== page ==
Updated from 9:56 a.m. EDT

Retail sales in the U.S. slumped slightly in April for the first time since August 1998, as a slow start to spring in many parts of the nation kept shoppers waiting for better

weather to purchase their warm weather goods.

Retail sales fell 0.2% overall in April, following March sales that were upwardly revised to 0.5% from an early 0.2% reading,

the Commerce Department

said Thursday. Excluding automobiles, retail sales were unchanged. The dip in sales surprised economists, who had been looking for retail sales to rise 0.4%, and 0.3% excluding autos.

While overall sales still remain at strong levels, the decline in April is likely to ease the minds of economists and policy makers, who fear that overzealous consumer spending is sowing the seeds of inflation. Sales have risen at a dizzying pace recently despite steadily rising interest rates, which in theory should have slowed consumer demand.

The sharp upward revision in March sales and the still-solid level of sales in April is not likely to deter

Federal Reserve

policy makers from continuing to raising short-term interest rates when they meet next on May 16. The Fed has raised rates five times in 0.25 percentage point increments since last June, and many economists expect them to up the magnitude of their next hike to 0.50 percentage point.

Stocks rallied following the sales data, in part because slower sales may mean less of a chance that the Fed will actually move by 0.50 percentage point. By midday, the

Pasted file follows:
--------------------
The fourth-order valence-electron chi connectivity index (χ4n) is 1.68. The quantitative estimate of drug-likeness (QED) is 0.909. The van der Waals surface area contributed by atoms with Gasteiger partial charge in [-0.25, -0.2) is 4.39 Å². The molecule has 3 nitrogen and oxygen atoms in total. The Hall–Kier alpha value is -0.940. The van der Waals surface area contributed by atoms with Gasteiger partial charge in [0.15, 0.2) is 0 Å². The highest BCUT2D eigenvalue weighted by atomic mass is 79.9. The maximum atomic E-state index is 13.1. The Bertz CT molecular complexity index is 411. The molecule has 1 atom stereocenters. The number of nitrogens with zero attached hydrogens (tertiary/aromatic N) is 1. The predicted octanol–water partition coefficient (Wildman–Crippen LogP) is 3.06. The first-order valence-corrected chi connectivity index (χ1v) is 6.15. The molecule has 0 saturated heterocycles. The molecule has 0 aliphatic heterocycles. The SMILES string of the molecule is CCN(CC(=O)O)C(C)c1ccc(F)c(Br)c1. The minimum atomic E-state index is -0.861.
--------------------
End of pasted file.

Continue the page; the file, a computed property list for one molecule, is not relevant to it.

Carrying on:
Dow Jones Industrial Average

was up about 131 points, while the

Nasdaq Composite Index

was up 75.

But most economists who are anticipating a bigger rate move stuck to their forecast, keeping bond prices largely unchanged.

Fed officials have repeatedly warned that heavy consumer demand for goods and services is outstripping domestically-produced supply, which could lead to inflation as more dollars chase fewer goods. Cheap imports have helped to fill the gap and offset inflationary pressures, but import prices have been on the rise. The

Labor Department

said Thursday that on an annual basis, import prices were up 6.3% in April, although declining oil prices inspired a month-to-month drop of 1.6%.

The softness in April sales might be among the first signs that higher interest rates, with help from an early-April drop in technology stocks, might be starting to have a chilling effect on American consumers. But many economists may not be convinced yet that the April decline is an interest-rate inspired slowdown, or just a temporary pause, until they see further signs of slower

retail activity.

"This hints that retail sales in the second quarter will be softer," said Ed McKelvey, senior economist at

Goldman Sachs

. "But it's not, by any means, a conclusive sign that interest rates have slowed consumers."

McKelvey pointed to several temporary factors that suppressed overall sales in April, including the cooler-than-usual weather in most of the country. Other factors included a 2.3% drop in gasoline sales due largely to price fluctuations, and a 1.6% decline in building materials after the unusually warm winter kept construction activity high, compared to most years when construction projects surge in April.

If April's slowdown is indeed the beginning of a trend, some retailers may find themselves in a troubling situation. A number of retailers have been

struggling with shrinking profits, even in the first quarter, when retail sales were vigorous.

Another economic indicator Thursday that tracks the number of Americans filing for first-time unemployment claims fell 7,000 to 297,000, an indication that the booming labor market continues to keep Americans employed.